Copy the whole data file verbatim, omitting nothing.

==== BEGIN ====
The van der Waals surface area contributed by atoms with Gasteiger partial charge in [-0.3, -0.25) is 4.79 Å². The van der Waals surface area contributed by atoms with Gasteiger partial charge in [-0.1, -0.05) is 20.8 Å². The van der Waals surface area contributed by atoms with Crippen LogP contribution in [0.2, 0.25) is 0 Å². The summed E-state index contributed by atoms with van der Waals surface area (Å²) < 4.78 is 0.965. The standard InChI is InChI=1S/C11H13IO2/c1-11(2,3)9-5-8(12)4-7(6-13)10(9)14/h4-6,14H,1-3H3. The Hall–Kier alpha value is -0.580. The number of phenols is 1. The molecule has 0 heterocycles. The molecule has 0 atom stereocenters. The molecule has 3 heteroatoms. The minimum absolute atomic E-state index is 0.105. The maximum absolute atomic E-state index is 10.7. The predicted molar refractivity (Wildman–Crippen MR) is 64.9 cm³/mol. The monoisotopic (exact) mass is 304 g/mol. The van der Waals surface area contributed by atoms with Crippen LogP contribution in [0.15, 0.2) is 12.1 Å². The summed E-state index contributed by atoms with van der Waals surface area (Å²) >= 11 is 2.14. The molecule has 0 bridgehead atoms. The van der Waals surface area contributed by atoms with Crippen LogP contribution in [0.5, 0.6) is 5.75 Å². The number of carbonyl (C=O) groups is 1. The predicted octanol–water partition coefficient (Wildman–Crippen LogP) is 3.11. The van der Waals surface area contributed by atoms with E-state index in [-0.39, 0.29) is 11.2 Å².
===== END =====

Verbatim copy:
The van der Waals surface area contributed by atoms with Gasteiger partial charge in [-0.3, -0.25) is 4.79 Å². The van der Waals surface area contributed by atoms with Gasteiger partial charge in [-0.1, -0.05) is 20.8 Å². The van der Waals surface area contributed by atoms with Crippen LogP contribution in [0.2, 0.25) is 0 Å². The summed E-state index contributed by atoms with van der Waals surface area (Å²) < 4.78 is 0.965. The standard InChI is InChI=1S/C11H13IO2/c1-11(2,3)9-5-8(12)4-7(6-13)10(9)14/h4-6,14H,1-3H3. The Hall–Kier alpha value is -0.580. The number of phenols is 1. The molecule has 0 heterocycles. The molecule has 0 atom stereocenters. The molecule has 3 heteroatoms. The minimum absolute atomic E-state index is 0.105. The maximum absolute atomic E-state index is 10.7. The predicted molar refractivity (Wildman–Crippen MR) is 64.9 cm³/mol. The monoisotopic (exact) mass is 304 g/mol. The van der Waals surface area contributed by atoms with Crippen LogP contribution in [0.15, 0.2) is 12.1 Å². The summed E-state index contributed by atoms with van der Waals surface area (Å²) >= 11 is 2.14. The molecule has 0 bridgehead atoms. The van der Waals surface area contributed by atoms with Crippen LogP contribution in [0.5, 0.6) is 5.75 Å². The number of carbonyl (C=O) groups is 1. The predicted octanol–water partition coefficient (Wildman–Crippen LogP) is 3.11. The van der Waals surface area contributed by atoms with E-state index in [-0.39, 0.29) is 11.2 Å².